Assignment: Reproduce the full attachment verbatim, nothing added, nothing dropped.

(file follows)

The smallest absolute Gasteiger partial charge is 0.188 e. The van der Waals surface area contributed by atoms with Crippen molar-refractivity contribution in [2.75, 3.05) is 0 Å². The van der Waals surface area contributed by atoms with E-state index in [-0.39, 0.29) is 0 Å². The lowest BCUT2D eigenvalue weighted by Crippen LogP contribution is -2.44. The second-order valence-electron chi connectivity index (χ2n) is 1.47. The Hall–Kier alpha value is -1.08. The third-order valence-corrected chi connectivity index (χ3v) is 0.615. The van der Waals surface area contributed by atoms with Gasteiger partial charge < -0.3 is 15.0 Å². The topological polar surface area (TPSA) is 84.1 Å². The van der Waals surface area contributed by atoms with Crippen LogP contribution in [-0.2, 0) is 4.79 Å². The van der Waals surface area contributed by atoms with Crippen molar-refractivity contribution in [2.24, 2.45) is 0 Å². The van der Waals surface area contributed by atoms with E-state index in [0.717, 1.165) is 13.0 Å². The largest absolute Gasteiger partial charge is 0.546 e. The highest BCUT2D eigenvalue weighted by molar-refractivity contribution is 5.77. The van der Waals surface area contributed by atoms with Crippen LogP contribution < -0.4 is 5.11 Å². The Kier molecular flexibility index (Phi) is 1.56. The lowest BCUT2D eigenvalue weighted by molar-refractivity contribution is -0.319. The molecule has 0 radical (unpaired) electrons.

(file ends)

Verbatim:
The smallest absolute Gasteiger partial charge is 0.188 e. The van der Waals surface area contributed by atoms with Crippen molar-refractivity contribution in [2.75, 3.05) is 0 Å². The van der Waals surface area contributed by atoms with E-state index in [-0.39, 0.29) is 0 Å². The lowest BCUT2D eigenvalue weighted by Crippen LogP contribution is -2.44. The second-order valence-electron chi connectivity index (χ2n) is 1.47. The Hall–Kier alpha value is -1.08. The third-order valence-corrected chi connectivity index (χ3v) is 0.615. The van der Waals surface area contributed by atoms with Gasteiger partial charge < -0.3 is 15.0 Å². The topological polar surface area (TPSA) is 84.1 Å². The van der Waals surface area contributed by atoms with Crippen LogP contribution in [-0.2, 0) is 4.79 Å². The van der Waals surface area contributed by atoms with Crippen molar-refractivity contribution in [2.24, 2.45) is 0 Å². The van der Waals surface area contributed by atoms with E-state index in [0.717, 1.165) is 13.0 Å². The largest absolute Gasteiger partial charge is 0.546 e. The highest BCUT2D eigenvalue weighted by molar-refractivity contribution is 5.77. The van der Waals surface area contributed by atoms with Crippen LogP contribution < -0.4 is 5.11 Å². The Kier molecular flexibility index (Phi) is 1.56. The lowest BCUT2D eigenvalue weighted by molar-refractivity contribution is -0.319. The molecule has 0 radical (unpaired) electrons.